But John gained the respect, and he was on the ground over there for a substantial period of time. He gained the respect gradually of the president of the highest government officials over there, and we've seen the fruits of those relationships -- and we still are. After Sept. 11, the cooperation improved even more, and that has been explicitly attributed to their respect for John O'Neill and the fact that he died.
Is it as simple in Yemen as the fact that Ambassador Bodine did not like John and John didn't like her, and they just didn't connect in some way?
I don't think personalities meshed. But I think the difficulties went far beyond that. It was difficult, irrespective of how that relationship would have been. And no question, there were some differences -- as there typically can be -- in points of view between our diplomatic side of the brain and our law enforcement side of the brain. I think that certainly was present in Yemen.
But it would be over-simplifying to really a significant degree to say it was a personality clash that was the problem over there. There was an element of that, but the problem went much deeper. It involved earning the confidence of the Yemeni authorities, too, which is still an ongoing process.
[There are people] who say maybe John O'Neill harmed the effort more than he helped it.
No, I say not a chance they're right. His elbows made more things happen, not fewer things happen. That's not to say that, as to a particular individual, he might not have been more successful getting their cooperation with a different approach. But in the long term and across the board, he needed those elbows, and I'm glad he had them.
Do you remember his first phone call back to you where he mentioned [Ambassador] Bodine and what his reaction to all this was?
One of his first calls back where you knew that he was having problems with the ambassador was when he had gotten his people into Aden and realized that there were no facilities available for them to stay. There was no hotel available. A lot of other government agencies had sent people over there. A lot of intelligence groups had sent people, and there was absolutely no place for FBI personnel to stay. The ambassador basically just said, "Let them sleep on the floor in the ballroom, because we're not finding additional facilities for them."
And John, being a guy who always took care of his troops was just incensed that she would not try to find some sort of accommodations so that he could make his people as comfortable as possible also. Right then and there, you knew that there was going to be strife between the two, because John was going to take care of his people, and he was going to do everything he possible could to make sure that they had what they needed to conduct their investigation.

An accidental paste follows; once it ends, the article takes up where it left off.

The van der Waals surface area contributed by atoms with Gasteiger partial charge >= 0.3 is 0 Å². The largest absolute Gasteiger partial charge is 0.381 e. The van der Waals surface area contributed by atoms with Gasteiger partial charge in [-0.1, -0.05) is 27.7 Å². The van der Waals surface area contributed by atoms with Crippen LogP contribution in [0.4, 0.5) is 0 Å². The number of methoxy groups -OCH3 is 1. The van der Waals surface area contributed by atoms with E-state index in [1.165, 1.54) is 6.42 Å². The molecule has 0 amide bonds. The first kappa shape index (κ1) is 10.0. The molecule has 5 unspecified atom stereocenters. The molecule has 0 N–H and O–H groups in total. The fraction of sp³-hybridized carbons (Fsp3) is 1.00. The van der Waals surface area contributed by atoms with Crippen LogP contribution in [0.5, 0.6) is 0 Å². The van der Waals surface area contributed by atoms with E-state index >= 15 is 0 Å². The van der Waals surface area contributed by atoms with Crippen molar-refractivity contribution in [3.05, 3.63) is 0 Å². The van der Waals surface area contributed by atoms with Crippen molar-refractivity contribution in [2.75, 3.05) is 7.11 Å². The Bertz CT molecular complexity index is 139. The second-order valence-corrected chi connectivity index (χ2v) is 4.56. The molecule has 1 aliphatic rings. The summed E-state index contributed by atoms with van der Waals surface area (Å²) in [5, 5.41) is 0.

So what was the next problem with Bodine?
The next thing with her was guns, weapons. She couldn't understand why our personnel needed to be armed. She wanted the weapons sent out of the country immediately. As a matter of fact, I think she even commanded that they turn in their weapons the next military flight that came through, they would all be shuttled out of the country. John wouldn't stand for that. He stood his ground on that and did win the fight.
The next battle that I recall that they had was over manpower. The ambassador decided that there were absolutely too many people involved in this investigation. She made an arbitrary decision as to how many she thought that O'Neill would need to conduct his investigation. If memory serves me right, I think 27 was the number or something like that. She came up with this number. I don't know how she derived that number, but she did.
Therefore, John was only allowed to have 27 people in the country at a time and, if he wanted to bring in, say, five additional specialized investigators, well then five people would have to leave. This became impossible for John O'Neill to comprehend, because he wanted his people there. He wanted them there now. He didn't want to have to give up people. He didn't want to give up security personnel in order to bring investigators in. But that's what she was forcing him to do was to make these compromises and he was incensed by that.
So what did he do?
He did learn to play her game to some degree. Every time he wanted to try to get some personnel in, they would be in negotiations to try to say, "Well, I can't lose five people. Can I send out three people for the five?" Depending on any given day or argument, he would win certain concessions. That's the way he had to play to game.
So what was this doing to the investigation?
It was bogging it down. I mean, surely we could've used all the manpower. It would've helped to have had as many people as possible early on. It would have benefited her also, because we could've gotten accomplished what needed to be done as far as evidence recovery, going over the crime scene, and moving on.
Tell me about the phone call that he was talking about with his dealing with the ambassador.